Since cacao is a commodity and harvested seasonally, cacao farmers struggle with volatile income. Dandelion executives recognized this problem as they “used to buy beans as needed but sometimes that led to chaos and stress both on the part of their team as well as on the part of our suppliers” (3). In 2016, the company constructed a 5-year plan in which they would buy beans one year in advance in order to help alleviate the stress on their producers. Employees from Dandelion visit their producers each year to ensure the quality of the cacao, environmentally friendly farming practices, and sustainable conditions for the workers. If you don’t believe their mission and core philosophy, then you can ask their producers themselves, since the company provides names, locations, and pictures to earn consumers’ trust.

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Vincente Norero, the manager of Camino Verde Cacao farm in Ecuador, sits on top of one of his machines as he explains the genetics of cacao in his region to visiting employees from Dandelion (3).  

Additionally, a major component of Dandelion’s long-term planning strategy is a rigorous quality assessment beyond fine cacao or bulk cacao, which the Big Five use. This evaluation starts out “breaking down cacao producers based on physical quality, sensory evaluation, and hedonic preference” (3). Dandelion gives the producers enough feedback so that the farmers know what is the flavor profile and the terroir that the company wants.

Finally, Dandelion has created a global network of producers that provide the company with a diverse set of high-quality cacao. Dandelion strengthens relationships between the community of producers by emphasizing information sharing. Producers in different regions visit each other and share their techniques and experiences. For instance, the heads of the farm estate “Brian and Sim from Kokoa Kimili visited Zorzal in the Dominican Republic” (3). This is unlike any craft chocolate or large chocolate make and this may be the CEO Todd Masonis’ secret weapon to scale the craft chocolatier business. The company has two factories across the globe in San Francisco and Japan. They both support the company’s global sourcing of cacao in 7 different regions: Madagascar, Ecuador, Dominican Republic, Guatemala, Tanzania, Venezuela, and Belize. This degree of diversity is uncommon for one company. In fact, “70% of the world’s cocoa is grown in the region and the vast majority of that supply comes from two countries: Ivory Coast and Ghana” (7). Dandelion not only ensures to source diverse cacao but also does not mix cacao from different regions or farms. This is powerful in the cacao in the cacao industry. Not even regulation or certifications can effectively track that companies keep to this promise like Dandelion does.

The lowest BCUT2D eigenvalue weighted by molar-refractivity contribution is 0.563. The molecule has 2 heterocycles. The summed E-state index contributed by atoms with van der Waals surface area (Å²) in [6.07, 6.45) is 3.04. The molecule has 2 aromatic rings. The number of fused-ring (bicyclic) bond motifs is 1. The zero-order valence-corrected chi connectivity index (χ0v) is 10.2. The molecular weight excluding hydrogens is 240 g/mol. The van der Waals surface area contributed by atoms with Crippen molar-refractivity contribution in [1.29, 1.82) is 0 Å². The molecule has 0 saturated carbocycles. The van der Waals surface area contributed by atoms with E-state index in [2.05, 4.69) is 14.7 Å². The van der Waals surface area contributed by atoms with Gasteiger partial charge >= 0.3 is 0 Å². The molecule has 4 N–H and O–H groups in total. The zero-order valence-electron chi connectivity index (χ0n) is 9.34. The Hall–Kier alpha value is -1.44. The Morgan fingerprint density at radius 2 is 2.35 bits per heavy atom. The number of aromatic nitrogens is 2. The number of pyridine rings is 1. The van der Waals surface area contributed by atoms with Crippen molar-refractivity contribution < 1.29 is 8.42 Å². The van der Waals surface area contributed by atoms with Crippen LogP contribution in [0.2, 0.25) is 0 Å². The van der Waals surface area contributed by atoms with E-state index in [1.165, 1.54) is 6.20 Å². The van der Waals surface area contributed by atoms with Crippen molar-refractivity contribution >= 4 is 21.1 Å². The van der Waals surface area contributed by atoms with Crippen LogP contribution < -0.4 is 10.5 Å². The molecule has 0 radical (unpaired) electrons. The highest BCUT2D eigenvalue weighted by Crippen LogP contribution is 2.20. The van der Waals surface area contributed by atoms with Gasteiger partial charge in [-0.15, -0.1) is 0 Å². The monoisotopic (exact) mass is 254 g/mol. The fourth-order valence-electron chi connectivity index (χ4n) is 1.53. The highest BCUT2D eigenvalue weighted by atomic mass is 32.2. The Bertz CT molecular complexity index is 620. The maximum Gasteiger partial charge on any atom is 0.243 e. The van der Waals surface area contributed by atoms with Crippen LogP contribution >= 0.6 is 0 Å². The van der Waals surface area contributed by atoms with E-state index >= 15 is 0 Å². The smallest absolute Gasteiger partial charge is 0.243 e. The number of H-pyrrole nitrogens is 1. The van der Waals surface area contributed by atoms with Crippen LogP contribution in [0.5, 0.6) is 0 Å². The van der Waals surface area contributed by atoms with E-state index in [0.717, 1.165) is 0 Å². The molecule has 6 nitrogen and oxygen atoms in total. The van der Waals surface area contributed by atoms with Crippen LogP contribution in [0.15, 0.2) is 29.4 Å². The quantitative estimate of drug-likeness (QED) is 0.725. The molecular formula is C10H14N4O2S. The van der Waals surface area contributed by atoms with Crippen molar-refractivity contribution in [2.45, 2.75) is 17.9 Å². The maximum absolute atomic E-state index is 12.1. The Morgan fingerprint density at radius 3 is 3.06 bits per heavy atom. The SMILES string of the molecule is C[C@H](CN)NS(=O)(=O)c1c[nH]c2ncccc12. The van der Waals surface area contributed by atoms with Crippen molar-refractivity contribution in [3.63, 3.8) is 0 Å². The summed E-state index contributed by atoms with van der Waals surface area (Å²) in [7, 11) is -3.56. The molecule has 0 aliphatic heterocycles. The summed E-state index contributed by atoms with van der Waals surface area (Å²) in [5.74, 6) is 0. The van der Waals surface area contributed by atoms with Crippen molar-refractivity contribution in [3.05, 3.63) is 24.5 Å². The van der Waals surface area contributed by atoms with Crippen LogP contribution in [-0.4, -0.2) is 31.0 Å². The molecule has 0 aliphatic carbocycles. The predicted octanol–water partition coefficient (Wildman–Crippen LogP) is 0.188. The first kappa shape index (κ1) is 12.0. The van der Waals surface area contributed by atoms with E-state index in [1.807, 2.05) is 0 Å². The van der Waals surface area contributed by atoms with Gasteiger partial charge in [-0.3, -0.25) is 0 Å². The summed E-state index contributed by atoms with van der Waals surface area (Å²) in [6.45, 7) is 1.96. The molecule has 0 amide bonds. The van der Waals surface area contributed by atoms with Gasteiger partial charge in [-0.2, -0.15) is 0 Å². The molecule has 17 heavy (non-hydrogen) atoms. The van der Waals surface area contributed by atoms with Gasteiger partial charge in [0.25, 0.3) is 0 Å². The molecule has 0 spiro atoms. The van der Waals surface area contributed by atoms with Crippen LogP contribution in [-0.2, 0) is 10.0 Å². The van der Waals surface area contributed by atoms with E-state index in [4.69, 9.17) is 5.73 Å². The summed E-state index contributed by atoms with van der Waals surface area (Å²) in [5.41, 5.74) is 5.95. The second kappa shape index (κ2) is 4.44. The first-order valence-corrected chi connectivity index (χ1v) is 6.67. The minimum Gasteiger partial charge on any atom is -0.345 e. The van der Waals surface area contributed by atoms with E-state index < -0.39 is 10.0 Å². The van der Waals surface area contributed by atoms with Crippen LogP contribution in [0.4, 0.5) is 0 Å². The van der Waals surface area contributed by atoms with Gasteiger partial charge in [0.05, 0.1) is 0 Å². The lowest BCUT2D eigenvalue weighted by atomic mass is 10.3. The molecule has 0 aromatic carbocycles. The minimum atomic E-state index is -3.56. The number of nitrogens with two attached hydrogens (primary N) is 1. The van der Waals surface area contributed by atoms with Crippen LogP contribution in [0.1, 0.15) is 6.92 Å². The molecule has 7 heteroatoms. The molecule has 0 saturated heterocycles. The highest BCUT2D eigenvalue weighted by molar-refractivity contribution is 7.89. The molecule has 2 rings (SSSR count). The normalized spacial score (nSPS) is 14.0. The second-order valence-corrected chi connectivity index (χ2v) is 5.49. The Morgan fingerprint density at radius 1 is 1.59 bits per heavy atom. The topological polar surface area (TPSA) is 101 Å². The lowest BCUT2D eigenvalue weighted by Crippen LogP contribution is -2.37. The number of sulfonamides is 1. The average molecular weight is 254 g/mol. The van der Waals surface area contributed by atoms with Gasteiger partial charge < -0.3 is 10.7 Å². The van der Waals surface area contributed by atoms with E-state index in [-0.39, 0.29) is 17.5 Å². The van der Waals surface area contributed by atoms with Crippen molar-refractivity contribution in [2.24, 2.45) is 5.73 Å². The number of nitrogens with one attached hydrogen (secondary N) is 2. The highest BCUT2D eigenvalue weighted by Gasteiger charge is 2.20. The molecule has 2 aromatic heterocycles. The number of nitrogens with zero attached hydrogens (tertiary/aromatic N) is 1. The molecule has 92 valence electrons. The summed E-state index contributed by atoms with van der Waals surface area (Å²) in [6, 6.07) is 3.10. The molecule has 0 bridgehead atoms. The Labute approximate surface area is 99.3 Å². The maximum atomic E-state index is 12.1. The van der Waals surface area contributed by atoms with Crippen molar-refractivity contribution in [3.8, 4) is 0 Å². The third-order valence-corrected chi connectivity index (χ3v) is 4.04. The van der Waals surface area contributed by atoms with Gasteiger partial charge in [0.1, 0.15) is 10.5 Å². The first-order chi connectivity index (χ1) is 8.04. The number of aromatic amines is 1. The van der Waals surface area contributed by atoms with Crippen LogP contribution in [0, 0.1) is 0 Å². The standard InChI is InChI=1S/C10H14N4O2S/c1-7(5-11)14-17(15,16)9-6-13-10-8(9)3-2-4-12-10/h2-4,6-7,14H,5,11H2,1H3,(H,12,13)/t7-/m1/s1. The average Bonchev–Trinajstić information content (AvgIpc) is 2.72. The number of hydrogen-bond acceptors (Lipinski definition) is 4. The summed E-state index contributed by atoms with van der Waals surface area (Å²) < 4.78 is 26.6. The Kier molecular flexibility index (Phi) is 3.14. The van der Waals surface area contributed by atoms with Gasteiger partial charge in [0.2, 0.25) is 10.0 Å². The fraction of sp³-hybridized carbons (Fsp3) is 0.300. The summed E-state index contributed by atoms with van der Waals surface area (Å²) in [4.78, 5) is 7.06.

Bean-ToBar: The Exquisite Manufacturing and Chocolate Production Process and Ingenious Retail Strategy

Once the factory receives the diverse, high-quality cocoa beans which have been fermented and dried in their regions, the company undergoes another precise taste tests on each batch. Surprisingly, each testing of a batch may take “as many as eight to sixteen tastings before they are happy with the taste profile” (2). Next, the batch is sorted and dirt, rocks, and defected beans are removed.

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Here, the chocolatiers use a machine they built in-house to winnow and remove the shells. However, the company says that your household hair dryer would work the same (15).

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A melanger is used to stir and crush beans creating small particles and more fluid chocolate state (11).